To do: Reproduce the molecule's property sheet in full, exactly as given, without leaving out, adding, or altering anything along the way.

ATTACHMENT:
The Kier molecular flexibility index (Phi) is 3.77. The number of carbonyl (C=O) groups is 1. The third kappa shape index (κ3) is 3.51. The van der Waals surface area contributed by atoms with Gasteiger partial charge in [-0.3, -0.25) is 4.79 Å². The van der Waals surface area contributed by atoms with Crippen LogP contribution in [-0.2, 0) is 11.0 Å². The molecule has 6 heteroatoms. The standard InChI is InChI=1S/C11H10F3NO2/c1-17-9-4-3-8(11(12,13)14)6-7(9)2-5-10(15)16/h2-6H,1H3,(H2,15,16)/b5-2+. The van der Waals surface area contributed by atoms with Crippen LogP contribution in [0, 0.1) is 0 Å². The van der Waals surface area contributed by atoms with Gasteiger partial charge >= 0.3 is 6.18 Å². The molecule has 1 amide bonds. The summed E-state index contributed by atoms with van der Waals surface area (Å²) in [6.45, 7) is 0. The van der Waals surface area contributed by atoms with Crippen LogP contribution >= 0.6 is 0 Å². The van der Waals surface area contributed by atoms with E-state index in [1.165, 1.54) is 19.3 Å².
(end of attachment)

The Kier molecular flexibility index (Phi) is 3.77. The number of carbonyl (C=O) groups is 1. The third kappa shape index (κ3) is 3.51. The van der Waals surface area contributed by atoms with Gasteiger partial charge in [-0.3, -0.25) is 4.79 Å². The van der Waals surface area contributed by atoms with Crippen LogP contribution in [-0.2, 0) is 11.0 Å². The molecule has 6 heteroatoms. The standard InChI is InChI=1S/C11H10F3NO2/c1-17-9-4-3-8(11(12,13)14)6-7(9)2-5-10(15)16/h2-6H,1H3,(H2,15,16)/b5-2+. The van der Waals surface area contributed by atoms with Crippen LogP contribution in [0, 0.1) is 0 Å². The van der Waals surface area contributed by atoms with Gasteiger partial charge >= 0.3 is 6.18 Å². The molecule has 1 amide bonds. The summed E-state index contributed by atoms with van der Waals surface area (Å²) in [6.45, 7) is 0. The van der Waals surface area contributed by atoms with Crippen LogP contribution >= 0.6 is 0 Å². The van der Waals surface area contributed by atoms with E-state index in [1.165, 1.54) is 19.3 Å².